Our reconstruction of past environmental change in the Arctic suggests that natural variability is large in this region and is working together with human forcing (through increased concentrations of atmospheric trace gases) to drive unprecedented changes in the Arctic environment. The complexity of natural and anthropogenic forcing highlights the probability that assumptions of climate stability, or efforts to simply extrapolate past patterns of change into the future, will ultimately fail to anticipate future Arctic climate change and its impacts. Reliable predictions of future change will require climate system models that prove effective in simulating past changes such as those reconstructed here. Even as these models are being developed and tested, however, the Arctic environment is likely to continue its pace of change.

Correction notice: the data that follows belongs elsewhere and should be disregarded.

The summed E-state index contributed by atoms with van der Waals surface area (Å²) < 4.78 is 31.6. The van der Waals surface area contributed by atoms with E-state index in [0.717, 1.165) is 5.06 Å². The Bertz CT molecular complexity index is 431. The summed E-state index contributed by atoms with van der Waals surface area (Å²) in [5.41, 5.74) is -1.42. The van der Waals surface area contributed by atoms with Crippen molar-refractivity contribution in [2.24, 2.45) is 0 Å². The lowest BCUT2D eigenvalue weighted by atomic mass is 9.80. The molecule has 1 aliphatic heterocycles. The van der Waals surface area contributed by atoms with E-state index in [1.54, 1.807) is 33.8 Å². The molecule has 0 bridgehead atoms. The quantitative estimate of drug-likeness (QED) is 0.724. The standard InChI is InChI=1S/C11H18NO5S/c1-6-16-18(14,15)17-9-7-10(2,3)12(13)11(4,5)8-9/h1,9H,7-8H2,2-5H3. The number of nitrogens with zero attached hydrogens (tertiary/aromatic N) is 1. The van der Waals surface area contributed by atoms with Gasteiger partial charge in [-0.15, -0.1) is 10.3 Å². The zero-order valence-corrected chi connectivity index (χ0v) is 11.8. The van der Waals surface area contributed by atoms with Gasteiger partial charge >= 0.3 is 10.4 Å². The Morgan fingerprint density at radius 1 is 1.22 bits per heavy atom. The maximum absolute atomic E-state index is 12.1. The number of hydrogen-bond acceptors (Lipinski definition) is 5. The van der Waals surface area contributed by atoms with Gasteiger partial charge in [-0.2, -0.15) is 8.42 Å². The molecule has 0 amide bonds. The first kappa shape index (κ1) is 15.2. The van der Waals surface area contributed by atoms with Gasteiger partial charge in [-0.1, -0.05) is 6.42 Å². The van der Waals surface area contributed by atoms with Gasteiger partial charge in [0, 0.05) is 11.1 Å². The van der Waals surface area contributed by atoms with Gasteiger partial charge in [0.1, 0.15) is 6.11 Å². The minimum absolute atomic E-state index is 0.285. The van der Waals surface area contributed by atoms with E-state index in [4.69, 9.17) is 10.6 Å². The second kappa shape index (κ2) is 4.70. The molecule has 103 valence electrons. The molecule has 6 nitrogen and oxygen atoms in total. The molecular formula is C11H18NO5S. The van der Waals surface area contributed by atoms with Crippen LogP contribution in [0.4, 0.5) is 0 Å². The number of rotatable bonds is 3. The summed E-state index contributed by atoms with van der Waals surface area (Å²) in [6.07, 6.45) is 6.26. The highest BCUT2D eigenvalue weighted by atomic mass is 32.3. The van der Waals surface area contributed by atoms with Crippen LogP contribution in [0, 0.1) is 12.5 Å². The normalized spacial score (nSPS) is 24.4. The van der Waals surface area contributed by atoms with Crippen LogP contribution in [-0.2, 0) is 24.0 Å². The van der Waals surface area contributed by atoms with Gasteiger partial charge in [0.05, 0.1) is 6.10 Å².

• * To whom correspondence should be addressed. E-mail: jto{at}ngdc.noaa.gov